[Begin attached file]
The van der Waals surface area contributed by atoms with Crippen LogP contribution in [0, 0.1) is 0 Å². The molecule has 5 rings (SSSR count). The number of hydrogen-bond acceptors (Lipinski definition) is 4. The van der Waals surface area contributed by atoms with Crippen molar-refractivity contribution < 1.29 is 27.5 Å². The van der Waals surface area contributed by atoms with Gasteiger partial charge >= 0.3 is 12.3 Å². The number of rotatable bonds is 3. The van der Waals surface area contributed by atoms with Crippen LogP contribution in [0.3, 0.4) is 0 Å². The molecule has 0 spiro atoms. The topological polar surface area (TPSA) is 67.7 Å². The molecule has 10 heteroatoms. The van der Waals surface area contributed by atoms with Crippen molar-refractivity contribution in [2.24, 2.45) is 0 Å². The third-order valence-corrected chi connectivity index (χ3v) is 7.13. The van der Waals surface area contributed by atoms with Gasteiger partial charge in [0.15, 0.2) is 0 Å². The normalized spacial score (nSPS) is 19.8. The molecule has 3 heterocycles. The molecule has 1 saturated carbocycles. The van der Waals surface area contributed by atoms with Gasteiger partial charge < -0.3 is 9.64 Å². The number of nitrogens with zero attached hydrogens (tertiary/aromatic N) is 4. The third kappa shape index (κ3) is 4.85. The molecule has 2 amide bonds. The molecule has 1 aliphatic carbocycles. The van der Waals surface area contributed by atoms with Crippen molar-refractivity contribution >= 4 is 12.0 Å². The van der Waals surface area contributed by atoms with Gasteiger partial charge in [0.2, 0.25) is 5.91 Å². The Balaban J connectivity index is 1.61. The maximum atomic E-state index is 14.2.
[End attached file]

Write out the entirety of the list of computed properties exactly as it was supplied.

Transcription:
The van der Waals surface area contributed by atoms with Crippen LogP contribution in [0, 0.1) is 0 Å². The molecule has 5 rings (SSSR count). The number of hydrogen-bond acceptors (Lipinski definition) is 4. The van der Waals surface area contributed by atoms with Crippen molar-refractivity contribution < 1.29 is 27.5 Å². The van der Waals surface area contributed by atoms with Gasteiger partial charge >= 0.3 is 12.3 Å². The number of rotatable bonds is 3. The van der Waals surface area contributed by atoms with Crippen LogP contribution in [0.3, 0.4) is 0 Å². The molecule has 0 spiro atoms. The topological polar surface area (TPSA) is 67.7 Å². The molecule has 10 heteroatoms. The van der Waals surface area contributed by atoms with Crippen molar-refractivity contribution in [2.24, 2.45) is 0 Å². The third-order valence-corrected chi connectivity index (χ3v) is 7.13. The van der Waals surface area contributed by atoms with Gasteiger partial charge in [0.15, 0.2) is 0 Å². The normalized spacial score (nSPS) is 19.8. The molecule has 3 heterocycles. The molecule has 1 saturated carbocycles. The van der Waals surface area contributed by atoms with Gasteiger partial charge < -0.3 is 9.64 Å². The number of nitrogens with zero attached hydrogens (tertiary/aromatic N) is 4. The third kappa shape index (κ3) is 4.85. The molecule has 2 amide bonds. The molecule has 1 aliphatic carbocycles. The van der Waals surface area contributed by atoms with Crippen molar-refractivity contribution >= 4 is 12.0 Å². The van der Waals surface area contributed by atoms with Gasteiger partial charge in [0.2, 0.25) is 5.91 Å². The Balaban J connectivity index is 1.61. The maximum atomic E-state index is 14.2.